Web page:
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Brandeis University's Community Newspaper — Waltham, Mass.

SEA reacts to CRC vote

Published: March 26, 2010
Section: Front Page

The Brandeis group Students for Environmental Action (SEA) reacted this week to the March 18 vote of the student body against securing the club, one of Brandeis’ largest undergraduate organizations.

“I was surprised that we weren’t deemed to be providing services that are integral to student life,” SEA President Hannah Saltman ’12 said. “You can’t have social justice in a society ravaged by the effects of climate change.”

According to the Student Union Constitution, which governs the management of clubs, a secured organization is guaranteed a designated amount of funds per year as opposed to asking the Union Finance Board for money each semester. The purpose of this is to provide a necessary service to the university.

On the ballot last week, a student or a group of students submitted arguments against SEA’s being secured, arguing that the group did not meet the standards of mandatory Finance Board funding.

“Secured organizations are hereby defined as those organizations that the student body recognizes as fundamental to the mission of the university,” the argument began.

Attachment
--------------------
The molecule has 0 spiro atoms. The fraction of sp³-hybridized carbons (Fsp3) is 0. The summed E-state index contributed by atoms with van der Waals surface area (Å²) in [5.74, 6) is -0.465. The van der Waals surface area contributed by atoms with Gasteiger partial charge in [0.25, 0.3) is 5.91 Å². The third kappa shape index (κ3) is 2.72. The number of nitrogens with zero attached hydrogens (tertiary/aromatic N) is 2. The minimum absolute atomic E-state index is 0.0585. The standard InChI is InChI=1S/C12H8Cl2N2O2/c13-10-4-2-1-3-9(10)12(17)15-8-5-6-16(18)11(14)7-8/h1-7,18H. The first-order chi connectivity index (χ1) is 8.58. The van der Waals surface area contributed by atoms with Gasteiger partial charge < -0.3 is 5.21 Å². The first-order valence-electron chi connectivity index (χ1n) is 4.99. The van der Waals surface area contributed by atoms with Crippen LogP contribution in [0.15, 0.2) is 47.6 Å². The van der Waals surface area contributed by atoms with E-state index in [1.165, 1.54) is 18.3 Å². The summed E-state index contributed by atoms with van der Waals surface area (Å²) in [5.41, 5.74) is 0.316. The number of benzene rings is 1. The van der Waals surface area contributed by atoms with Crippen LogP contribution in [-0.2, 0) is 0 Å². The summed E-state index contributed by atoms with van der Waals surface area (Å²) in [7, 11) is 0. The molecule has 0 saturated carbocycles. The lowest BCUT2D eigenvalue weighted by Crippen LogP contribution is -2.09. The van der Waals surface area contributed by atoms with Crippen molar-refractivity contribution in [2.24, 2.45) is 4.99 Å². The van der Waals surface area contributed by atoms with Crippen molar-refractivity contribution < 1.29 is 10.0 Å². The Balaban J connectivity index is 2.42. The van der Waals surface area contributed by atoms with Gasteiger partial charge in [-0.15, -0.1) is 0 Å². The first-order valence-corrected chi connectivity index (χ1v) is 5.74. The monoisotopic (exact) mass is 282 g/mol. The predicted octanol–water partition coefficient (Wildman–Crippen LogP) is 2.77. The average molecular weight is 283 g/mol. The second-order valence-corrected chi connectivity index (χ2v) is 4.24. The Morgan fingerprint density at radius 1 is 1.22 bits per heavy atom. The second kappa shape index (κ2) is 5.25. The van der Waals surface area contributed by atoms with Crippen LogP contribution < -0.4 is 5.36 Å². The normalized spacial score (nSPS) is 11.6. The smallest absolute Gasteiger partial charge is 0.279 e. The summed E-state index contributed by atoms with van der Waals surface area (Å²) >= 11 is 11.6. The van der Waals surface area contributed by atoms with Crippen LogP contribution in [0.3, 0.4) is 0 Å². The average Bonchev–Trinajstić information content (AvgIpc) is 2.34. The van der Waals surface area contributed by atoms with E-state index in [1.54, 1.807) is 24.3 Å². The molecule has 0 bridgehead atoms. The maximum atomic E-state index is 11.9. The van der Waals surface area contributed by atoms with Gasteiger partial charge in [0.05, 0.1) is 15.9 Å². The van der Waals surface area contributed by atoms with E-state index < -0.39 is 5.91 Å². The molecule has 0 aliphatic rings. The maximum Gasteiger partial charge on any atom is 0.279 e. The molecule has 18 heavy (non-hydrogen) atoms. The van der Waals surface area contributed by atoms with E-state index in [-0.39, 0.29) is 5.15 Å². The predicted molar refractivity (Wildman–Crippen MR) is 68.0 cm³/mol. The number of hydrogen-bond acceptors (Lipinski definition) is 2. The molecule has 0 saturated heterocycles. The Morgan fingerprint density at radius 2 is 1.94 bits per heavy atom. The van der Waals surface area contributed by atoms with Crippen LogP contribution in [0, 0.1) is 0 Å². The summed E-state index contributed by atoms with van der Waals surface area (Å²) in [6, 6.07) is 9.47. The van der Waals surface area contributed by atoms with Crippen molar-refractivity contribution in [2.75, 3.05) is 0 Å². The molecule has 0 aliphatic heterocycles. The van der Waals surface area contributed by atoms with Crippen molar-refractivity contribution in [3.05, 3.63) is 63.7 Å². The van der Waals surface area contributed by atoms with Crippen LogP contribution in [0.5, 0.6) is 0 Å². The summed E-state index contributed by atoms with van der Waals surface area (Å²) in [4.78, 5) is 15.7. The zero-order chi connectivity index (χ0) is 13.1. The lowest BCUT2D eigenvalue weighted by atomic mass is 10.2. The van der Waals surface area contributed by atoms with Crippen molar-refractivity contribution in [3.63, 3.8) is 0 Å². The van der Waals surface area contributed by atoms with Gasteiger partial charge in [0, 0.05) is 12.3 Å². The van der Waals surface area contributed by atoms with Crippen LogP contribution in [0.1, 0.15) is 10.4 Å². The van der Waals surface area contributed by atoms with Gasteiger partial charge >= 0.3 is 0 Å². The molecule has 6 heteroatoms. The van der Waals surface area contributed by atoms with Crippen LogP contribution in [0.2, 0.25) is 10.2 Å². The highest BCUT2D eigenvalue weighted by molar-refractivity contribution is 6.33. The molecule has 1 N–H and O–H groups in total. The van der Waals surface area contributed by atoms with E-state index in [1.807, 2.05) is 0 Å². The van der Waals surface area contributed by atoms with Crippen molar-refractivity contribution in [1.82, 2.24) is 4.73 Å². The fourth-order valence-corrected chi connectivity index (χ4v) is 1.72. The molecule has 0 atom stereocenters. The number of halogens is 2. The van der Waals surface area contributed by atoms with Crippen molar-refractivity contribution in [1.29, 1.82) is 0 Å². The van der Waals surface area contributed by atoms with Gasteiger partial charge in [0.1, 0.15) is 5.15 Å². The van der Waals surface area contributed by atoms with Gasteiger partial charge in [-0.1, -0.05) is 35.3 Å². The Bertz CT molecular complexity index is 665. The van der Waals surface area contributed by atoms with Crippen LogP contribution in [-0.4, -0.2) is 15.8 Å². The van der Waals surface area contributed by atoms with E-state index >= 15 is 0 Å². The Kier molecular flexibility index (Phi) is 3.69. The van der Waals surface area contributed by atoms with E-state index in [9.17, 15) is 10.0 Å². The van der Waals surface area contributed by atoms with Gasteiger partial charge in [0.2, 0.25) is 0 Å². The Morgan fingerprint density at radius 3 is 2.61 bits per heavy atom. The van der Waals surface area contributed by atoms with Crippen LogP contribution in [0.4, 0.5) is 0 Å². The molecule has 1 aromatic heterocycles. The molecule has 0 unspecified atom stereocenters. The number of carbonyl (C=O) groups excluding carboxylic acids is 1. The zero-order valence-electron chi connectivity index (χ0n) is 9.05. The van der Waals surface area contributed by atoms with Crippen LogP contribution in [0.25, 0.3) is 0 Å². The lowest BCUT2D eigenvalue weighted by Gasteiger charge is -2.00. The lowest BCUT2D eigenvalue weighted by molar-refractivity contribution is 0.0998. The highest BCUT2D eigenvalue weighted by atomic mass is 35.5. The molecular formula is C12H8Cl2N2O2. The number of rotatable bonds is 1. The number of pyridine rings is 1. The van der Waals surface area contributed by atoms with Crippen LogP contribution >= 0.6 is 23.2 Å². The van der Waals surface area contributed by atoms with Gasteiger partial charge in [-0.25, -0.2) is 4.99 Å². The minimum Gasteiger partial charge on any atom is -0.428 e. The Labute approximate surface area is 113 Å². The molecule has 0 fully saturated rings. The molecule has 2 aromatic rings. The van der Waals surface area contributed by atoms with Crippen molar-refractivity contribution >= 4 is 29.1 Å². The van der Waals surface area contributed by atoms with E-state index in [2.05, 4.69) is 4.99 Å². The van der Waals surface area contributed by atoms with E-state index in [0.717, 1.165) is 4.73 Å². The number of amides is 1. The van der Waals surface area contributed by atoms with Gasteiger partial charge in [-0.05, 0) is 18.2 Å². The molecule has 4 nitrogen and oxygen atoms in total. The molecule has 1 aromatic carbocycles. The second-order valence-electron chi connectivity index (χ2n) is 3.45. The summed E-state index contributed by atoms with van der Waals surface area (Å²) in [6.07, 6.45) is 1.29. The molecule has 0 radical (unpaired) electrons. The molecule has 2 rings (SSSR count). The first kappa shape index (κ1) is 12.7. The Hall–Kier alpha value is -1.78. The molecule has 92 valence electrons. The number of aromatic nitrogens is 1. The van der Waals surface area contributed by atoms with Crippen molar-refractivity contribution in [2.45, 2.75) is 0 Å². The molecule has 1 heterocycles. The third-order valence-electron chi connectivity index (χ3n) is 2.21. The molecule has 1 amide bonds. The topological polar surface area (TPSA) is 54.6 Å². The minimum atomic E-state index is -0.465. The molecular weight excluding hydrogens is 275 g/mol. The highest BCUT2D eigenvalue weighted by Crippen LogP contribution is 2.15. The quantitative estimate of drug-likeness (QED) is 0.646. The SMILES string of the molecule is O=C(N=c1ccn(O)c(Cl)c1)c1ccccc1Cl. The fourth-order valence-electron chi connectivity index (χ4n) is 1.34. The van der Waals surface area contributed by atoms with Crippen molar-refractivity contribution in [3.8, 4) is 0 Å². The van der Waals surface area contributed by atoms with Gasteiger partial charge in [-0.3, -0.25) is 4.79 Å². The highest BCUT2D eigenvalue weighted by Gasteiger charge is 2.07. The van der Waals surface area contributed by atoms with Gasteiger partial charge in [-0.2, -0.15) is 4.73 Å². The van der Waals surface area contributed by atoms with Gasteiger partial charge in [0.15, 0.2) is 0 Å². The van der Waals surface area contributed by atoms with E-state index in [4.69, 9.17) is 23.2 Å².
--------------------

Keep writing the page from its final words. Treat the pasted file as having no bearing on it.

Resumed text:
“SEA is a fantastic club which has contributed much to Brandeis, and they should be commended for their work. However, there is no compelling reason to secure SEA. SEA’s aims are neither fundamental to the operations of a university nor particularly relevant to Brandeis,” it continued. “SEA is one among many activist groups at Brandeis, and while all of these groups work towards social justice, a pillar of Brandeis’ mission, none of them deserve special consideration” over another. The argument evidently convinced enough voting students to reject the organization widely expected to win security.

Saltman disagreed, saying that the environment was not a strictly activist or partisan cause.

“In advocating sustainability, it relates to everyone,” she said. “We show everyone how to work toward sustainability, no matter what their interest or ideology.”

SEA Vice President Matt Gabrenya ’13 said the recent and coming events in SEA will keep the organization strong. “From Bike Bloom,” an event Thursday encouraging bike travel as green living, “and our recent sleep out, we have been very successful—we had a lot of people come out.”

Saltman said that her club will not let the vote, which passed by a simple majority but not the required two-thirds, be deterred.

As the argument against them said, they have been able to accomplish everything, she said.

“I think that because we’re one of the biggest clubs on campus it speaks to students’ commitment to sustainability,” she said, illustrating the case for security. Contrary to the charges of ordinary and common activism, Saltman called environmental action “the defining value of our generation.”